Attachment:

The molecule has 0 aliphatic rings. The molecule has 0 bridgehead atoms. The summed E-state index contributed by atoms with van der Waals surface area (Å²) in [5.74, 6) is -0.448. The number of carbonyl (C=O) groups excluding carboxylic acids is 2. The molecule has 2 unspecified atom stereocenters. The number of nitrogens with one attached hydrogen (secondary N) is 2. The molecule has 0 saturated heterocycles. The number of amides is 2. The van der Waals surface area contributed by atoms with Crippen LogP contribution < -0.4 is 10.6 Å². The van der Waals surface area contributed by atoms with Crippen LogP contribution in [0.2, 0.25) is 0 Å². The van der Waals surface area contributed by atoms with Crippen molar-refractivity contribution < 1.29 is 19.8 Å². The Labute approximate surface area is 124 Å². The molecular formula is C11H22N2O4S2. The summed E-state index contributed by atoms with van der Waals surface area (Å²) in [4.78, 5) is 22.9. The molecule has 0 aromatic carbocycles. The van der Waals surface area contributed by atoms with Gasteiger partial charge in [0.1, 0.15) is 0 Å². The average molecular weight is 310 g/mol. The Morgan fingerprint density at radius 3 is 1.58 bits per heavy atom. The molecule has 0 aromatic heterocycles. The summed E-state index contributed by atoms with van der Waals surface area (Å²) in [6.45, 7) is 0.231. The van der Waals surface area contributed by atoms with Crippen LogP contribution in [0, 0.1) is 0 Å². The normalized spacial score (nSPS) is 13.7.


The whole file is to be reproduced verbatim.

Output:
The molecule has 0 aliphatic rings. The molecule has 0 bridgehead atoms. The summed E-state index contributed by atoms with van der Waals surface area (Å²) in [5.74, 6) is -0.448. The number of carbonyl (C=O) groups excluding carboxylic acids is 2. The molecule has 2 unspecified atom stereocenters. The number of nitrogens with one attached hydrogen (secondary N) is 2. The molecule has 0 saturated heterocycles. The number of amides is 2. The van der Waals surface area contributed by atoms with Crippen LogP contribution < -0.4 is 10.6 Å². The van der Waals surface area contributed by atoms with Crippen LogP contribution in [0.2, 0.25) is 0 Å². The van der Waals surface area contributed by atoms with Crippen molar-refractivity contribution < 1.29 is 19.8 Å². The Labute approximate surface area is 124 Å². The molecular formula is C11H22N2O4S2. The summed E-state index contributed by atoms with van der Waals surface area (Å²) in [4.78, 5) is 22.9. The molecule has 0 aromatic carbocycles. The van der Waals surface area contributed by atoms with Gasteiger partial charge in [0.1, 0.15) is 0 Å². The average molecular weight is 310 g/mol. The Morgan fingerprint density at radius 3 is 1.58 bits per heavy atom. The molecule has 0 aromatic heterocycles. The summed E-state index contributed by atoms with van der Waals surface area (Å²) in [6.45, 7) is 0.231. The van der Waals surface area contributed by atoms with Crippen LogP contribution in [0, 0.1) is 0 Å². The normalized spacial score (nSPS) is 13.7.